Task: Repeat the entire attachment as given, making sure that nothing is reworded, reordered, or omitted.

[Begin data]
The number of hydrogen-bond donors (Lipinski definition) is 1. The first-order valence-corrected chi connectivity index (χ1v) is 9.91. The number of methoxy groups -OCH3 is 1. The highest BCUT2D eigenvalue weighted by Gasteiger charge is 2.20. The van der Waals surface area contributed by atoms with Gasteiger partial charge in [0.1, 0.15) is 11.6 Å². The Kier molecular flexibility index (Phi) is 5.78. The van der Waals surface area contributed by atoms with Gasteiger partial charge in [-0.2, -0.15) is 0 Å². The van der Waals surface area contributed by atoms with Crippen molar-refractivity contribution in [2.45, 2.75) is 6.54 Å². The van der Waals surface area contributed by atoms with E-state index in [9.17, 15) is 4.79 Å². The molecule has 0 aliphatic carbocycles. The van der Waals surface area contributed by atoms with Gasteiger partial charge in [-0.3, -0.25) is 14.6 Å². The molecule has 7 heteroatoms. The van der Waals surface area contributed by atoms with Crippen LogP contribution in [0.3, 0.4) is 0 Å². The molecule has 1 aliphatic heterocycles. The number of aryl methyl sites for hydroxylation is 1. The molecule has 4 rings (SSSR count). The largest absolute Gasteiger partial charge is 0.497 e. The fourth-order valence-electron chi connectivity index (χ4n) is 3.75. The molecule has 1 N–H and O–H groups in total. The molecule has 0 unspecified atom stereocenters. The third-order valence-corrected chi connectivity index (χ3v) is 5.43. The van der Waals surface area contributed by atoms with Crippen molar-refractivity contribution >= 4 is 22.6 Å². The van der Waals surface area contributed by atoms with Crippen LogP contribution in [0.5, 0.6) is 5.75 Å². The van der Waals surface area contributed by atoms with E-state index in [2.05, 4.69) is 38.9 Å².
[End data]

The number of hydrogen-bond donors (Lipinski definition) is 1. The first-order valence-corrected chi connectivity index (χ1v) is 9.91. The number of methoxy groups -OCH3 is 1. The highest BCUT2D eigenvalue weighted by Gasteiger charge is 2.20. The van der Waals surface area contributed by atoms with Gasteiger partial charge in [0.1, 0.15) is 11.6 Å². The Kier molecular flexibility index (Phi) is 5.78. The van der Waals surface area contributed by atoms with Gasteiger partial charge in [-0.2, -0.15) is 0 Å². The van der Waals surface area contributed by atoms with Crippen molar-refractivity contribution in [2.45, 2.75) is 6.54 Å². The van der Waals surface area contributed by atoms with E-state index in [9.17, 15) is 4.79 Å². The molecule has 0 aliphatic carbocycles. The van der Waals surface area contributed by atoms with Gasteiger partial charge in [-0.3, -0.25) is 14.6 Å². The molecule has 7 heteroatoms. The van der Waals surface area contributed by atoms with Crippen LogP contribution in [0.3, 0.4) is 0 Å². The molecule has 1 aliphatic heterocycles. The number of aryl methyl sites for hydroxylation is 1. The molecule has 4 rings (SSSR count). The largest absolute Gasteiger partial charge is 0.497 e. The fourth-order valence-electron chi connectivity index (χ4n) is 3.75. The molecule has 1 N–H and O–H groups in total. The molecule has 0 unspecified atom stereocenters. The third-order valence-corrected chi connectivity index (χ3v) is 5.43. The van der Waals surface area contributed by atoms with Crippen molar-refractivity contribution >= 4 is 22.6 Å². The van der Waals surface area contributed by atoms with Crippen LogP contribution in [0.5, 0.6) is 5.75 Å². The van der Waals surface area contributed by atoms with E-state index in [2.05, 4.69) is 38.9 Å².